The last time Cubs president Theo Epstein entertained the media, we used this blog to run some of his comments unfiltered. It seemed to go over well, so we’ll do it again here today. On Tuesday, Theo met with the Cubs beat writers for about an hour. Since he tends to give expansive answers (a good thing), there isn’t always space in the papers to fit everything in.
Our blog space is unlimited (mostly), so we’ll get into a few things in more detail here. That also gives you, the reader and baseball fan, a chance to get your Theo unfiltered. We’ll also recap some of the organizational promotions at the end of the blog, so stick with us. Although Theo and GM Jed Hoyer have made numerous changes since coming in a year ago, they’ve also kept a lot of people from the past regime.
To me, that’s a point to their credit. A lot of times, new people come in and clean house, throwing out good people with the under-performers. Even though some good people have been let go or their jobs eliminated, Theo and Jed have kept a large number of baseball people, including assistant GM Randy Bush, who just got a three-year contract extension.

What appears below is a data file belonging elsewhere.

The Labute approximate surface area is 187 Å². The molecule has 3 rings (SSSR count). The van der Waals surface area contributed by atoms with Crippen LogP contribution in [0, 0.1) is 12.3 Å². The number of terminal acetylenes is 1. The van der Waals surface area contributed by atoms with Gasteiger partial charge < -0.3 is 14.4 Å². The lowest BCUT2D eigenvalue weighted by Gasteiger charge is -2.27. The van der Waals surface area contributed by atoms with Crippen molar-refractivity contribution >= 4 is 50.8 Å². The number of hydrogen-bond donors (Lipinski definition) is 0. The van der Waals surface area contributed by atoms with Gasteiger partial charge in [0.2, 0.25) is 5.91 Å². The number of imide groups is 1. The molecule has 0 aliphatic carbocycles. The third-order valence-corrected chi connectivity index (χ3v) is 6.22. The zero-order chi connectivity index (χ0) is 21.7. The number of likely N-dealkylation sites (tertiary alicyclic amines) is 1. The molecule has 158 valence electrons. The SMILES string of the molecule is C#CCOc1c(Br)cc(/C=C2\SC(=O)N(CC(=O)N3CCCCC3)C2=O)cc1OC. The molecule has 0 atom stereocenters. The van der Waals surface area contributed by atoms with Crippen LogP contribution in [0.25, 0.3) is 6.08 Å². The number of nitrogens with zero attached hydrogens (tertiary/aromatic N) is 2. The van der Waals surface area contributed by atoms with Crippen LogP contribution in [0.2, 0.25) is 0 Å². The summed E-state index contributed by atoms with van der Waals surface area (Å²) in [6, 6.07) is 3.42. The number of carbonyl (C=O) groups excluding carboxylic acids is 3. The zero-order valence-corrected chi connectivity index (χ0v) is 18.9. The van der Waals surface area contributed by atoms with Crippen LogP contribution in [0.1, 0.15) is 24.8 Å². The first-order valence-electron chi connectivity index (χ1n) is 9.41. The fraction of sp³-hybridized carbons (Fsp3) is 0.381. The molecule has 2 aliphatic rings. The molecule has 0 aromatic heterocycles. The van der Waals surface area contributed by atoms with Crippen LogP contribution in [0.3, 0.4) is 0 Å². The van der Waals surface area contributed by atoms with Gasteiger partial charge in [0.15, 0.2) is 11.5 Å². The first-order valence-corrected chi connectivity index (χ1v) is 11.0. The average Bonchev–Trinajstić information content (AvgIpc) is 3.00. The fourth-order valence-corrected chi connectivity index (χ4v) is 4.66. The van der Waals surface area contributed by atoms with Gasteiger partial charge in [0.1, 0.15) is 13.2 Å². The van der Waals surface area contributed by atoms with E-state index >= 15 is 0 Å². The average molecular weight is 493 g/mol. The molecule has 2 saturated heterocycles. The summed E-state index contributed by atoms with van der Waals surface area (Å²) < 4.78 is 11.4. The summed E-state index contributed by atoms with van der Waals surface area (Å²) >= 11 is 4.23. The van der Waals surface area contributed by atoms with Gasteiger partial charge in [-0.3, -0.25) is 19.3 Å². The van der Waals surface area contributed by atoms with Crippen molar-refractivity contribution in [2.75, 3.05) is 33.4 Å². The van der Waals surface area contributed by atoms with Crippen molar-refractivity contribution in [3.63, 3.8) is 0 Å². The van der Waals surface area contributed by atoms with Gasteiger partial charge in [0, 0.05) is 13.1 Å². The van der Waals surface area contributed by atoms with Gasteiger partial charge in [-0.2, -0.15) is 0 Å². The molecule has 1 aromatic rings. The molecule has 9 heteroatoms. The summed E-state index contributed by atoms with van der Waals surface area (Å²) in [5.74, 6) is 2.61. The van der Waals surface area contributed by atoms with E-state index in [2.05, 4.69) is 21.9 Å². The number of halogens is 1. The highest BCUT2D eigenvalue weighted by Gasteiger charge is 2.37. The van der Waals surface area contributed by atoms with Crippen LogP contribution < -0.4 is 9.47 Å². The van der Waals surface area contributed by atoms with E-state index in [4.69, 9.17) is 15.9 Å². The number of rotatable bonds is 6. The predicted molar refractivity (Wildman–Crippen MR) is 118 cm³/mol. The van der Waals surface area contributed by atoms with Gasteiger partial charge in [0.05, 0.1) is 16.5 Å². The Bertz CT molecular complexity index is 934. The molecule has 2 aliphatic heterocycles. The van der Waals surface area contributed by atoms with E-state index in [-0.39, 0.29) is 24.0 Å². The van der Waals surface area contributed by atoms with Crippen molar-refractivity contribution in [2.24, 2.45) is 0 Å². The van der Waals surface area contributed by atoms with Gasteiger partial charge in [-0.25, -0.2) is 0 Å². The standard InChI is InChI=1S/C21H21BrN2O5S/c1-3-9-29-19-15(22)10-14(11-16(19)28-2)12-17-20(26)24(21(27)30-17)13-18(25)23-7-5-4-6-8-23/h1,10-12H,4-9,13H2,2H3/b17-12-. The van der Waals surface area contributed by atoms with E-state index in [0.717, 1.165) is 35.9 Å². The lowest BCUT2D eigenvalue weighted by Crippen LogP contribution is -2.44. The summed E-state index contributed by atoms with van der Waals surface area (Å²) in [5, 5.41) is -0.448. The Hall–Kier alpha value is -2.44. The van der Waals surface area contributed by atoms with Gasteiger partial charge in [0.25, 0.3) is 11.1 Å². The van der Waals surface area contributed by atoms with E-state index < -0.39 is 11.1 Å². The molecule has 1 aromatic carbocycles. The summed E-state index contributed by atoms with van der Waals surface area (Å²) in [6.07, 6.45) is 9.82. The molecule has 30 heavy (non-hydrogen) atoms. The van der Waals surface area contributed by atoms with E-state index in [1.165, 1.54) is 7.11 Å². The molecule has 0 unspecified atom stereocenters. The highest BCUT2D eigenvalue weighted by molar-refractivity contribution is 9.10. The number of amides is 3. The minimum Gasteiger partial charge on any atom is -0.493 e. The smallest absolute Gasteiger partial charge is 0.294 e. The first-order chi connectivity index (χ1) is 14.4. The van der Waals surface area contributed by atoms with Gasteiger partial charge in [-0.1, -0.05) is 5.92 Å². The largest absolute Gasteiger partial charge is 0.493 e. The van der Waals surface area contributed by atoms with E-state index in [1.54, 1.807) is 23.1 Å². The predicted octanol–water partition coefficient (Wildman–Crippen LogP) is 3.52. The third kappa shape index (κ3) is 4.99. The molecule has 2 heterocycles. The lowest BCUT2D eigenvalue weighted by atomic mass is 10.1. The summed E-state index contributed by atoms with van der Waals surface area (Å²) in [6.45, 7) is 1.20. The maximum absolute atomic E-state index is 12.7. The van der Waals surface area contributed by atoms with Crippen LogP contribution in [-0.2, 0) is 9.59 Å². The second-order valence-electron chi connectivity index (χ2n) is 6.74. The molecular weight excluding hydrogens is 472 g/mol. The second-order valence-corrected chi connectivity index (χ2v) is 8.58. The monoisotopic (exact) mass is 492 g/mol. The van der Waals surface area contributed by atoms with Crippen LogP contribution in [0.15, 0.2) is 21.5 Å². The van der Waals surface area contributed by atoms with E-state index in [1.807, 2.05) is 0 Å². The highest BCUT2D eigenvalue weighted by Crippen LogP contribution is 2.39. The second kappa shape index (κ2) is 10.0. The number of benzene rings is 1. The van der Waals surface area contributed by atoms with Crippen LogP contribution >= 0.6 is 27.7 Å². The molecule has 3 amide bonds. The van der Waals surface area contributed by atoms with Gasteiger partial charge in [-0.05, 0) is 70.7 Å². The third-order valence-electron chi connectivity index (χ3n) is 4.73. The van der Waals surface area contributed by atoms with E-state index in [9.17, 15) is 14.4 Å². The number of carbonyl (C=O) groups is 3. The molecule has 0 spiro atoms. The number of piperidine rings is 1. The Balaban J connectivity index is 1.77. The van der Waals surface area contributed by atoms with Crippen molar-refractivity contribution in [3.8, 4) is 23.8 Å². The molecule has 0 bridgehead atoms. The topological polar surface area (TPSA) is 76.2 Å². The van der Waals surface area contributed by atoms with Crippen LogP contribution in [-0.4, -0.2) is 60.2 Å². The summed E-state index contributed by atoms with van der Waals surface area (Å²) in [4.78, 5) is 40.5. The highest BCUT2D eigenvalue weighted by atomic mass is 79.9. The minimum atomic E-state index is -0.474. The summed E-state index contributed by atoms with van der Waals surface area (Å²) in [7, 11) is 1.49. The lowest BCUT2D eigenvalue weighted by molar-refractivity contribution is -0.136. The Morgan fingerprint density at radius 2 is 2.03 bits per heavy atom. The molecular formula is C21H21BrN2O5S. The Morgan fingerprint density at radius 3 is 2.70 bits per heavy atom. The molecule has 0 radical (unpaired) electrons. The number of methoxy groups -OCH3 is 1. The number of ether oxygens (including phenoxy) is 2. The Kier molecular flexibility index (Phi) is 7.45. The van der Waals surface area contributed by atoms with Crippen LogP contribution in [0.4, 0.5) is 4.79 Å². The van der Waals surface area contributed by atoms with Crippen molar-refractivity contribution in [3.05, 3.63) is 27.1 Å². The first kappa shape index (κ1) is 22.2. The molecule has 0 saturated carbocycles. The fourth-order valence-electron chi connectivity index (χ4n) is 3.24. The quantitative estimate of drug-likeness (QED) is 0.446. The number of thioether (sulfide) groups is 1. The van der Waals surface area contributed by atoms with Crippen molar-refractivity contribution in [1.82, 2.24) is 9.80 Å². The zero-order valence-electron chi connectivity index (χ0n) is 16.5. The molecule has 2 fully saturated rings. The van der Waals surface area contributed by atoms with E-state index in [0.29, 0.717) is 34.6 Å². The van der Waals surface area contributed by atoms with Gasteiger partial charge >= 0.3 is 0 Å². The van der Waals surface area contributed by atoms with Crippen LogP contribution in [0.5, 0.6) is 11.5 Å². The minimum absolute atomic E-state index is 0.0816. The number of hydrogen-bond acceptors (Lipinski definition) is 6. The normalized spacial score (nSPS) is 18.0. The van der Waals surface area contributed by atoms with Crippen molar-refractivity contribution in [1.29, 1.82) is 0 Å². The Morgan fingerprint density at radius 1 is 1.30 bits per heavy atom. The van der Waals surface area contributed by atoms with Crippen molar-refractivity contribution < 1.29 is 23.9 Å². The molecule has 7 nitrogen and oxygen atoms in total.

UPDATE: The Cubs today claimed right-handed pitcher Carlos Gutierrez off waivers from the Twins. They designated backup catcher Anthony Recker for assignment. Gutierrez, 26, had his 2012 season at Class AAA Rochester ended in June because of a right-shoulder injury that required surgery in July. The Cubs’ news release said Gutierrez resumed throwing earlier this month.
In 10 relief appearances this year, Gutierrez was 2-2 with a 5.06 ERA. He walked three and struck out 20 in 16 innings. In five seasons in the Twins’ system, he was 15-20 with a 4.11 ERA and a 1.41 WHIP. Gutierrez was a first-round draft choice in 2008 out of the University of Miami. The Cubs obtained Recker from the A’s on Aug. 27 in a trade for catcher Blake Lalli.
One of the more interesting topics Theo addressed was the notion of how bad the Cubs have been, up and down the system, with getting on base. This has been a subject we’ve been talking about on this blog for years. I’ve made a habit of harkening back to the glory days of 2008, when the Cubs led the National League in walks, on-base percentage, runs scored and … wins. How about that? Turns out that was the outlier season in the Jim Hendry-as-GM years. It was all downhill after that.
During this past season, when the Cubs lost 101 games, they ranked 15th in walks, dead last in on-base percentage (.302) and 14th in runs scored.
Here is what Theo had to say about that: “That’s another thing we really need to continue to improve. If there was one thing that I was surprised by in a negative way it was how pervasive the lack of plate discipline was in the whole organization, at the major-league level, upper minors, lower minors, draft decision making and protocol. It’s just something that has not been a factor for a long time, and we’re paying the price for that.